Two women who never truly met, whose lives intertwine and mirror each other in surprising and alarming experiences, create a masterfully told story of a past that is constantly being rewritten. No matter how much you know about Mary Wollstonecraft and Mary Shelley, this book reveals the passions and struggles faced by all women in the time periods and every reader will gain historical insights that help bring literature to life.

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4 Uses for Newsela to Help Struggling Readers in Special Education

There is a divide between teachers and administrators when it comes to addressing the needs of lower performing readers.  Administrators want data in the form of charts, graphs, and test scores to show parents how the school is raising the reading level of their child while teachers want time for reading, choice books in hands, and discussions about personal connections, intertext connections and world connections.  The battle plays out year after year and when there is a new administrator, teachers think, for a moment, this time things will be different.

But it’s always the same-the results are felt by students in classrooms all over America.  The school buys a “Magic Program” that if used with fidelity, Lexile scores will increase and the charts will look pretty.  The discussion is not about the students or tapping into engagement strategies such as student interest, and this results in frustrated teachers and even more frustrated students who learn only that reading is boring, and a chore.

I’ve been through so many different professional developments on various reading programs such as: Language! and LindaMood Bell and Achieve 3000. While each program sells administrators with data, I’m not sure if administrators question the efficacy of the data–Which student population produced this result?-How many hours a day did students use the program?-How many students was each teacher/facilitator working with for the duration of the program?  As a high school teacher, I have found most programs to be extremely limiting in regards to student interest and choice.

This year, I have a new administrator. And I think things will be different.  Over a portion of the summer, I get to work with two other amazing educators and develop a curriculum for struggling readers.  Yes, it will include a program; however, it is a program that contains interesting material and it allows teachers to control how the lessons are taught and it allows for plenty of student choice.

Upon my suggestions and pleadings, my administrator purchased a three year subscription to the Pro Newsela for our students. I’ve used the unpaid version for various purposes with students, but the advantage to the paid version is that I can write my own directions for what I want students to do while reading, and also create my own writing prompts. The program also contains comprehension questions to allow teachers to give data to their administrators and also know which Lexile level will best challenge each student while reading.

I’ve brainstormed very simple uses for the program that I believe will benefit the students.  Please note that not *all* activities should be done each day–and furthermore, I don’t believe the program should be used everyday.  Most teachers understand that students need variety. While proficient readers internally monitor and adjust their reading strategies to match the challenges of a text, struggling readers have not learned these skills.  Listed below are four ways I believe that Newsela can be combined with other strategies to address struggling readers.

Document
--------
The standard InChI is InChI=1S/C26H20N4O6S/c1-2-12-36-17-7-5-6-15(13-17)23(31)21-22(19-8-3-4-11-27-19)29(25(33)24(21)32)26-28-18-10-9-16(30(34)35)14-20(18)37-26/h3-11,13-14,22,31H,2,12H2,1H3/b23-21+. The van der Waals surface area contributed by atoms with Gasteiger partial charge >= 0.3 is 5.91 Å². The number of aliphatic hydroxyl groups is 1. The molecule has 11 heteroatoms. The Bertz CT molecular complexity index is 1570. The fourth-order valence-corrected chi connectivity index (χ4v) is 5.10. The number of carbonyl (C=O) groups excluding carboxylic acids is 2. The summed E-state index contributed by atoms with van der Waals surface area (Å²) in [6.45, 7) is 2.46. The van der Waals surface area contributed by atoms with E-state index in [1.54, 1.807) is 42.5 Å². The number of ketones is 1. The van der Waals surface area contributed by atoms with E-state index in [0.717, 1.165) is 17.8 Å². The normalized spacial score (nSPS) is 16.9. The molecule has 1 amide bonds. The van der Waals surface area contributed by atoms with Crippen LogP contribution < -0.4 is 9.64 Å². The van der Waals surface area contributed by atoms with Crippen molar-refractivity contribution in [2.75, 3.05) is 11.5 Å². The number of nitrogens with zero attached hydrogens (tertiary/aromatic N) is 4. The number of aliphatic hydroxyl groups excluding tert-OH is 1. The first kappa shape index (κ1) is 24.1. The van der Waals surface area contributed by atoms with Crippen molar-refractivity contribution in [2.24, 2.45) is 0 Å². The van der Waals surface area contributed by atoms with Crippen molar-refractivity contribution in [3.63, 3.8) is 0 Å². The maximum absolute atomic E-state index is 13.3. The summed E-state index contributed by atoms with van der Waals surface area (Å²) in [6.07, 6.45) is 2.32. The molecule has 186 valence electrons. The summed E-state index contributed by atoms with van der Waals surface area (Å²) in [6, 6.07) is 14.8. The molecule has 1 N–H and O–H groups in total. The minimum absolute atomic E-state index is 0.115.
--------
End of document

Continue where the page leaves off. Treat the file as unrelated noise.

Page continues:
Annotating

Annotating is probably the most important skill to teach all readers.  I tell students this is the way you have a conversation with the text.  Unfortunately, if you do not teach *how* to annotate, and provide examples or sentence frames, students write summaries or small phrases such as: “I like this,” or “This is important.”  My go-to tool for teaching annotation skills for nonfiction texts is Reading Nonfiction: Notice and Note: Stances, Signposts, and Strategies by @KyleneBeers and Robert E. Probst @BobProbst. Annotating texts keeps students focused and helps them check understanding as they read.

Writing

Obviously, if a student struggles with reading, writing is even more problematic.  Sometimes struggling readers can be good with creative writing and poetry, but when it comes to more formal academic style writing, they often don’t know where to start, or what details to include. For the last few years, my school has focused on how to promote critical thinking across the curriculum.  One teacher shared a strategy that I have used ever since.  The technique is SEE-I response which is detailed in Learning to Think Things Through: A Guide to Critical Thinking Across the Curriculum  by Gerald. M. Nosich.

Comprehension

In my Methods of Teaching Special Education class with Sally Spencer, she introduced The Simple View of Reading originally posited by Gough and Tunmer in 1986:

Reading = Decoding + Comprehension

As teachers, we understand that comprehension can be shown through the annotations, through the SEE-I writing response-and various other projects and methods.  Alternately, administrators want data-driven comprehension measurements that are derived from multiple choice questions from programs that measure Lexile levels.  Newsela does have the data component and the best aspect (from the student perspective) is that after each article there are ONLY FOUR QUESTIONS!  While teachers can go about their business of introducing engaging texts and making reading strategies visible, they can simultaneously collect data for administrators and parents in a less painful manner.

Research

Finally, because texts do not exist in isolation, I want to utilize Newsela as a pairing with Poetry 180, a poetry website hosted by Billy Collins who is an amazing poet, and he was also U.S. PoetLaureate from 2001 to 2003. Students will read a poem from the website and then research an article that connects to ideas within the poem.

These are just my initial thought on Newsela–and I’m sure many more will tumble out at unexpected times.  What are some ways you’ve used Newsela to cultivate readers in your classroom?